With our passports in hand (because your passport allowed you to skip the unbelievably long lines in front of most of the pavilions and enter your country’s VIP door), we headed out early in the morning.
That Expo was terrific. Some countries had put incredible thought and creativity into their presentations (more on some of them in future posts). And visiting Expo was a way to glimpse certain countries in places that I feel pretty sure I’ll never visit in real life.
Like North Korea. For a country that’s usually in the news these days, North Korea sure is shrouded in permanent mystery. I don’t know if their pavilion at the Shanghai Expo cleared up many of the mists, but it was an eye-opener in other ways.
I had no idea that Jeff Koons had designed their central fountain, for instance.  Frolicking naked cherubs (minus the wings) showed off their muscular buttocks. They held hands in a circle as they released a bird. Cherubs and bird all gazed up into the heavens…. I have a funny bone that gets amused by kitsch, and from the second I saw that fountain my funny bone began to tickle. I started laughing, and couldn’t stop.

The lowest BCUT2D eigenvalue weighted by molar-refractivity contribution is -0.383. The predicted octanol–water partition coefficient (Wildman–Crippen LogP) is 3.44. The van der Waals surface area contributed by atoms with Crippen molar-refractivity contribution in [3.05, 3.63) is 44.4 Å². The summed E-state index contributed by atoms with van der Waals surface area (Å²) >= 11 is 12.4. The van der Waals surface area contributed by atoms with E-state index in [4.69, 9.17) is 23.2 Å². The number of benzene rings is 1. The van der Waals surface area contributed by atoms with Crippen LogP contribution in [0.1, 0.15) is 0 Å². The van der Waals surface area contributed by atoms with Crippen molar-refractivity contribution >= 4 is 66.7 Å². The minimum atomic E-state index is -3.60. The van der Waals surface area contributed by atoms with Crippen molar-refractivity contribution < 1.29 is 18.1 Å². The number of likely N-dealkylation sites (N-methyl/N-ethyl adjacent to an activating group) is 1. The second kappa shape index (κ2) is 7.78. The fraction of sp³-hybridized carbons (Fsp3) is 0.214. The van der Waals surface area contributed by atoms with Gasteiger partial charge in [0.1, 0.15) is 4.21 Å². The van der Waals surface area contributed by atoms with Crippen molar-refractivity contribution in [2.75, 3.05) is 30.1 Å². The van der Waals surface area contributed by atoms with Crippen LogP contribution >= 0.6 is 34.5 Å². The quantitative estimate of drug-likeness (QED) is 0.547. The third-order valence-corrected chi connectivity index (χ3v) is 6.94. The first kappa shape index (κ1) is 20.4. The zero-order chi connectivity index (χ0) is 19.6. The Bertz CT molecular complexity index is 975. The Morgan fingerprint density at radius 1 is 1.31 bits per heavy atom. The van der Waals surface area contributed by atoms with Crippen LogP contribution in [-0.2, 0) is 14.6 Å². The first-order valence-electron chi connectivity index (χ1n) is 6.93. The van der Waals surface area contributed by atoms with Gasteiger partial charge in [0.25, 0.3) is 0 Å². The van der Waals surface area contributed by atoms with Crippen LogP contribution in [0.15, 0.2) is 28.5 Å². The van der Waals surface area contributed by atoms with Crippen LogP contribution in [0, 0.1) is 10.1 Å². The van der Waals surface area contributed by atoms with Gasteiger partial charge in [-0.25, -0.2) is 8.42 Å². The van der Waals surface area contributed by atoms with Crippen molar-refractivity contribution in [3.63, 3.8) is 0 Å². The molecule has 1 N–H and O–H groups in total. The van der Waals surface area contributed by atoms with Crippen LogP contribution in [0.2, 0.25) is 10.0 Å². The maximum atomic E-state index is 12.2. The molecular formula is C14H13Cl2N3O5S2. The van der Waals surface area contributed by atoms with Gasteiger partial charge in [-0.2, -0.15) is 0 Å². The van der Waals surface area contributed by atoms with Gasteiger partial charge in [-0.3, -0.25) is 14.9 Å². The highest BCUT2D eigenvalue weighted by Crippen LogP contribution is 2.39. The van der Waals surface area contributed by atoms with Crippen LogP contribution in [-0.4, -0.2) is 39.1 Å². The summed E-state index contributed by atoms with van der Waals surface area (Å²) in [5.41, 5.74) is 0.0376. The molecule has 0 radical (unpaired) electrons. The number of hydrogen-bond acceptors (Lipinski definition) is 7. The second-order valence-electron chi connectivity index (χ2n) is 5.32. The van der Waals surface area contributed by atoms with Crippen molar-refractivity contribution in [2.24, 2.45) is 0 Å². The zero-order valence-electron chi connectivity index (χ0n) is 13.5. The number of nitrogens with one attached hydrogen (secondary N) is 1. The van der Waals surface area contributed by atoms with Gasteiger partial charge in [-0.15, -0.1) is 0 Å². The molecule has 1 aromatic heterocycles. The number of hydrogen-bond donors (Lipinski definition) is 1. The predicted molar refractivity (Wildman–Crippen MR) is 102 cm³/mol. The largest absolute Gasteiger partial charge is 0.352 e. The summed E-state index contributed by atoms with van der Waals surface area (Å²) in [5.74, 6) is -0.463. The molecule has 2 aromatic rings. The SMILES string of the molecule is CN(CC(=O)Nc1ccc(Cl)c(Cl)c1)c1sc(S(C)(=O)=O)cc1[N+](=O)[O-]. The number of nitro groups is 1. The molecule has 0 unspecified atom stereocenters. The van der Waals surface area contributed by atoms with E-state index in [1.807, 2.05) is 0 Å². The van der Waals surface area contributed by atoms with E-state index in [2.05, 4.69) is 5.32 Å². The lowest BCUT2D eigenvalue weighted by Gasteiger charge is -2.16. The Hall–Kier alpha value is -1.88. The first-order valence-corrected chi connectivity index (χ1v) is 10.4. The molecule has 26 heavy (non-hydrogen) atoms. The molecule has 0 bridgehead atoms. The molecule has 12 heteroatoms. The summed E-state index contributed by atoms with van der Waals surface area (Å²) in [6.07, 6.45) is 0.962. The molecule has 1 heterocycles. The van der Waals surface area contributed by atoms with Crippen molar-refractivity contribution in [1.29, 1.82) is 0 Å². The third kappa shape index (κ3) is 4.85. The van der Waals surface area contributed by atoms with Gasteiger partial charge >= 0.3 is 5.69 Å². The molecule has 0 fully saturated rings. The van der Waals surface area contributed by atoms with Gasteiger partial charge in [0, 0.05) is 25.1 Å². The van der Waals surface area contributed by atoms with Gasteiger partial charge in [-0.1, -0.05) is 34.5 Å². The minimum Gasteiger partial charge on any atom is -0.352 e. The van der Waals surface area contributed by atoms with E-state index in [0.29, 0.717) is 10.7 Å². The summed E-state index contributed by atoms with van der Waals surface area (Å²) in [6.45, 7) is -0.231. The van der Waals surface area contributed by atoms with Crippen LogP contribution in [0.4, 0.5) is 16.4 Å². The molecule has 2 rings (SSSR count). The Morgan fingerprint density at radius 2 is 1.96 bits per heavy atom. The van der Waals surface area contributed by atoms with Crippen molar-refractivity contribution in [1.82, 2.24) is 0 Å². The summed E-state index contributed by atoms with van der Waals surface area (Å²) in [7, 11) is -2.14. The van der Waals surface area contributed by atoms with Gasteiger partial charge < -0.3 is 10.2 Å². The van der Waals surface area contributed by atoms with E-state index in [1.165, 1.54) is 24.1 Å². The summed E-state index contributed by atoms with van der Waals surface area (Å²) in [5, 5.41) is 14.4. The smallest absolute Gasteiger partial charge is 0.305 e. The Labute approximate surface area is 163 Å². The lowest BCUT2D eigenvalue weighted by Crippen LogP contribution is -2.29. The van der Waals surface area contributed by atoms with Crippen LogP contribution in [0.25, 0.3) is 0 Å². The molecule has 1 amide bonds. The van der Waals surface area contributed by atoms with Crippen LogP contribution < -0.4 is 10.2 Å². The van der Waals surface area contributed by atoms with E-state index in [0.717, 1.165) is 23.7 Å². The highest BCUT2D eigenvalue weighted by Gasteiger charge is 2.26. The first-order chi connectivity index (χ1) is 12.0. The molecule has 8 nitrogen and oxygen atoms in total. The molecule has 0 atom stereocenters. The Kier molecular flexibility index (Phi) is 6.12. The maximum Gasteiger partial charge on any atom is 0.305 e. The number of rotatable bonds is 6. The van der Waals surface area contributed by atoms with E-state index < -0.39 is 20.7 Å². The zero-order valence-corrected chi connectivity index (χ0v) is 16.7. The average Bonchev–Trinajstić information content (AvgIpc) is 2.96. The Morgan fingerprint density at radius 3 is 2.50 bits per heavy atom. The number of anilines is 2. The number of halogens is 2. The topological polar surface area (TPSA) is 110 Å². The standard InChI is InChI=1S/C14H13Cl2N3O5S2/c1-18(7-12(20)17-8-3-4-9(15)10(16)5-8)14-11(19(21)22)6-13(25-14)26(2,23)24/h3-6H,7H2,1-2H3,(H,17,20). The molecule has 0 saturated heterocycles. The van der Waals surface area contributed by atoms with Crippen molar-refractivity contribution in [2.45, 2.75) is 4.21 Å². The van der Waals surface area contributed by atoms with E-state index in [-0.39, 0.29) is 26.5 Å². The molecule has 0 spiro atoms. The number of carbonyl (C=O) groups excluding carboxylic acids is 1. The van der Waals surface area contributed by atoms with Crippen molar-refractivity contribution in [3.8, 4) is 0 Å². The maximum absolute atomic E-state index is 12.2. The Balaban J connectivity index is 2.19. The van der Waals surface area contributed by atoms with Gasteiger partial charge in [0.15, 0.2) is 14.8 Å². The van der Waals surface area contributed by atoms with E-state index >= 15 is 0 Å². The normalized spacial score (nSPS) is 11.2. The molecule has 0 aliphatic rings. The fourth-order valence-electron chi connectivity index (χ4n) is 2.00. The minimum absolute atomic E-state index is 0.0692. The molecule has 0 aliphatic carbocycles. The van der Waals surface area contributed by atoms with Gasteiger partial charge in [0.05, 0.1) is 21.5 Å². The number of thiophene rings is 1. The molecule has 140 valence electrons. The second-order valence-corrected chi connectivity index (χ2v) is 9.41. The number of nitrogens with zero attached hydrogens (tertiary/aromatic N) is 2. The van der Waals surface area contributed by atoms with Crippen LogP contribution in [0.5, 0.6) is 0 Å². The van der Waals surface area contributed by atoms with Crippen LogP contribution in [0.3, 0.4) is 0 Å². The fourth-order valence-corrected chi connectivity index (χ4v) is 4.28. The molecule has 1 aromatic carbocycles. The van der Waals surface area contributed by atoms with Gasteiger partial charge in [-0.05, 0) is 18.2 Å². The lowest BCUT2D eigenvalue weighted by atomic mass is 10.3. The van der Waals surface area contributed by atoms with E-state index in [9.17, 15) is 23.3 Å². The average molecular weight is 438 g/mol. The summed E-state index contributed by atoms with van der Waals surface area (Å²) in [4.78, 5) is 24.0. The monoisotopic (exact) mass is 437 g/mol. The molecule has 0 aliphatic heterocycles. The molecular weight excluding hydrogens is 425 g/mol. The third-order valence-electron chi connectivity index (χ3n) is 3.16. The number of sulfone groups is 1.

The selection of literature for sale was slim on choice but heavy on message. Who can forget that classic of North Korean literature, “The Immortal Woman Revolutionary”?
The sales woman was dour and didn’t crack a smile. Maybe humor doesn’t translate as easily as I’d hoped.
NOTES:  The Vatican even allowed Michelangelo‘s Pietà to travel for the World’s Fair. Viewers stood on a moving walkway to see it.  Not really. I have no idea if Jeff Koons was consulted on that fountain’s design. But I laughed so hard I almost peed my pants. ©Jadi Campbell 2018. All photos © Uwe Hartmann. To see more of Uwe’s photos and pics from our trips go to viewpics.de.
Click here for my author page to learn more about my books and me.